Being a student is all about juggling multiple responsibilities whilst still finding time to socialise and also make time for yourself. It sometimes seems that there aren’t enough hours in the day, and that the important tasks are often pushed back when really they should be prioritised. For most people, there are enough hours in the day to achieve what you want to, it’s just about working smartly and prioritising things that are actually important.
Managing your time efficiently is definitely a skill, and one that most people don’t manage to nail completely (myself included). Whilst I am no expert at this, there are a few techniques that I have developed in order to maximise my hours of productivity and achieve my goals. Keep reading to unlock more hours in the day. Good time management is set up at the start of the day, so check out my post on creating a productive morning routine.
Early bird or night owl?
I used to think that we could all work at any time of the day, and didn’t really believe the whole early bird/night owl thing. That was until university. I would stay up late trying to study, but find that I couldn’t really concentrate because I was so tired, so I wouldn’t get any work done. Then because I’d stayed up so late, I slept in in the morning to catch up on sleep, missing out on more hours of potential productivity.
I quickly learnt that whilst other students could pull ‘all nighters’ that definitely wasn’t for me, and in fact I was the most productive when working in the mornings. This means that now, if I have a lot to do, I don’t work later. I simply finish at the same time, and just get up earlier the next more, as that was when I was the most productive.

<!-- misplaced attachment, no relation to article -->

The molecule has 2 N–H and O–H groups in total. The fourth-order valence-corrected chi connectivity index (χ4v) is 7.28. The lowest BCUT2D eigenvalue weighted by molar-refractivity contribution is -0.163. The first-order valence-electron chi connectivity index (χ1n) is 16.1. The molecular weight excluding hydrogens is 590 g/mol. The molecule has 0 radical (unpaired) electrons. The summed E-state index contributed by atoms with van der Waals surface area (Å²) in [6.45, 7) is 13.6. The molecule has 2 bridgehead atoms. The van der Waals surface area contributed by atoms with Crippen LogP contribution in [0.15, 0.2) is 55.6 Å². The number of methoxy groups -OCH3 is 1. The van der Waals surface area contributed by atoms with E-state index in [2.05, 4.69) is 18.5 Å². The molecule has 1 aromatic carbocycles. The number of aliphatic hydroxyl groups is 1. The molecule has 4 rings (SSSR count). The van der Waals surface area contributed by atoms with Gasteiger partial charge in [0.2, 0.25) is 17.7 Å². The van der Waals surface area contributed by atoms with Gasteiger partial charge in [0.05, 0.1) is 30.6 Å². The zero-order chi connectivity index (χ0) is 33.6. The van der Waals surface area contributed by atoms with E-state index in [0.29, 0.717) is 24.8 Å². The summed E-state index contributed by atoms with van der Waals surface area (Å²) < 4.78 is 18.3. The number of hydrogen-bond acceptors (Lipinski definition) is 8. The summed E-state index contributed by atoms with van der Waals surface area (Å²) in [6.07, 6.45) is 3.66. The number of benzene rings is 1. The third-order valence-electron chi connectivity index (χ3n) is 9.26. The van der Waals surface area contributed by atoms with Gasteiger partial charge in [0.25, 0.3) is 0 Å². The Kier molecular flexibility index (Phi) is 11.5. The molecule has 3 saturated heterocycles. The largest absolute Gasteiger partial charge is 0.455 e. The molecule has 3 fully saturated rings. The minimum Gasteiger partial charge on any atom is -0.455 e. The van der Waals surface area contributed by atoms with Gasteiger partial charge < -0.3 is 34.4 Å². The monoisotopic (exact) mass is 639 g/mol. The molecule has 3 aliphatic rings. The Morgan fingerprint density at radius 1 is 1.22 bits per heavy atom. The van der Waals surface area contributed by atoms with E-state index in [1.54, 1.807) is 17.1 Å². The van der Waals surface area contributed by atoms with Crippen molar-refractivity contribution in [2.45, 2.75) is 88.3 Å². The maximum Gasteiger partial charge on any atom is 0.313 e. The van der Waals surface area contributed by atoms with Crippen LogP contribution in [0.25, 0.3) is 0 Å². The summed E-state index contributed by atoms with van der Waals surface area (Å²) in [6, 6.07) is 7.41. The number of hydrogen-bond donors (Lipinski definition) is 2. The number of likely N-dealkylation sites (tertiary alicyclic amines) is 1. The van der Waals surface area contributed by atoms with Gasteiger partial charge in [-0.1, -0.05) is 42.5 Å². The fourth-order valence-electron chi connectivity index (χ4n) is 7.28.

Therefore, instead of pushing yourself to work when others are working, find out which schedule works best FOR YOU, and use those hours to maximise your productivity.
If you follow me on Instagram (and you should… click here), you’ll know that I’m a big fan of time blocking as a way of visualising my week ahead. Time blocking involves assigning the hours in your day to a particular task, instead of just having a to-do list and approaching whichever task you want to do next.
Time blocking is great because it keeps you on the task at hand. If you are trying to do 5 different tasks at once then I guarantee it will take you longer than if you just focused on one. It’s not good to continuously change tasks as you lose your focus and when you come back to one task you have to remind yourself of what you’re doing.
A problem some people have is that they block out the day ahead and then they get to a certain time, check what task they’re supposed to be doing and then they don’t really feel like doing it, so they do something else instead. Here you can do one of two things: either swap some blocks around, if you don’t want to be really strict with yourself or, build discipline and make yourself do the task in hand.
There are definitely different levels to time blocking. When I first started university, I would time block my teaching in one particular colour and just designate it as teaching, but now I have different colour codes for lectures, tutorials, and self-directed learning sessions. Some people just like to assign hours to ‘work’, ‘exercise’ etc whereas others may designate time for ‘XXX module revision’, ‘essay planning, etc.